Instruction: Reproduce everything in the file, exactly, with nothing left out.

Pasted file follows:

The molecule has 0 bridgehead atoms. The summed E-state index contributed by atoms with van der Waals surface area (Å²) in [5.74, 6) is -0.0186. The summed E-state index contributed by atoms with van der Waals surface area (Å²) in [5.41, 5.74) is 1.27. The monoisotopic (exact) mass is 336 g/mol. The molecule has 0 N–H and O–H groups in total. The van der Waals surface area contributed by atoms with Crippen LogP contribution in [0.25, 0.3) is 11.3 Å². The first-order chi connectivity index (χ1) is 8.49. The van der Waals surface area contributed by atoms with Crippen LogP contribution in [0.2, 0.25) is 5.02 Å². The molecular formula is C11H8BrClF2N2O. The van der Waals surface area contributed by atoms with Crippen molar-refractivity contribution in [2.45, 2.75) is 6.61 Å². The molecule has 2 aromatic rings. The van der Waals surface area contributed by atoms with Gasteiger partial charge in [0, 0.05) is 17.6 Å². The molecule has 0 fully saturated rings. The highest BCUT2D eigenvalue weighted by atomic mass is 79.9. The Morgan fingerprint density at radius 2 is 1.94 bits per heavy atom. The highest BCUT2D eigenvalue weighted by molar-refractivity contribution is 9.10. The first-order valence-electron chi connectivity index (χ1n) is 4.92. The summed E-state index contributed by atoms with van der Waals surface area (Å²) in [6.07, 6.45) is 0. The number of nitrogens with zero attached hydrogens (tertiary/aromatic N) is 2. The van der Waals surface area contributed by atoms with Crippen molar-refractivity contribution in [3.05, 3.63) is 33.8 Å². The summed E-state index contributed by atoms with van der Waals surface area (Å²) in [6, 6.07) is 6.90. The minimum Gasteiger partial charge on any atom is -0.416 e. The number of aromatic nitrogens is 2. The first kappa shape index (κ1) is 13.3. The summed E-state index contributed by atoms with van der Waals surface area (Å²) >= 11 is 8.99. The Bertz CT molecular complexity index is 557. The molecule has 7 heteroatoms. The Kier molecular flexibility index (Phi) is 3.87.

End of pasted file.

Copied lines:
The molecule has 0 bridgehead atoms. The summed E-state index contributed by atoms with van der Waals surface area (Å²) in [5.74, 6) is -0.0186. The summed E-state index contributed by atoms with van der Waals surface area (Å²) in [5.41, 5.74) is 1.27. The monoisotopic (exact) mass is 336 g/mol. The molecule has 0 N–H and O–H groups in total. The van der Waals surface area contributed by atoms with Crippen LogP contribution in [0.25, 0.3) is 11.3 Å². The first-order chi connectivity index (χ1) is 8.49. The van der Waals surface area contributed by atoms with Crippen LogP contribution in [0.2, 0.25) is 5.02 Å². The molecular formula is C11H8BrClF2N2O. The van der Waals surface area contributed by atoms with Crippen molar-refractivity contribution in [2.45, 2.75) is 6.61 Å². The molecule has 2 aromatic rings. The van der Waals surface area contributed by atoms with Gasteiger partial charge in [0, 0.05) is 17.6 Å². The molecule has 0 fully saturated rings. The highest BCUT2D eigenvalue weighted by atomic mass is 79.9. The Morgan fingerprint density at radius 2 is 1.94 bits per heavy atom. The highest BCUT2D eigenvalue weighted by molar-refractivity contribution is 9.10. The first-order valence-electron chi connectivity index (χ1n) is 4.92. The summed E-state index contributed by atoms with van der Waals surface area (Å²) in [6.07, 6.45) is 0. The number of nitrogens with zero attached hydrogens (tertiary/aromatic N) is 2. The van der Waals surface area contributed by atoms with Crippen molar-refractivity contribution in [3.05, 3.63) is 33.8 Å². The summed E-state index contributed by atoms with van der Waals surface area (Å²) in [6, 6.07) is 6.90. The minimum Gasteiger partial charge on any atom is -0.416 e. The number of aromatic nitrogens is 2. The first kappa shape index (κ1) is 13.3. The summed E-state index contributed by atoms with van der Waals surface area (Å²) >= 11 is 8.99. The Bertz CT molecular complexity index is 557. The molecule has 7 heteroatoms. The Kier molecular flexibility index (Phi) is 3.87.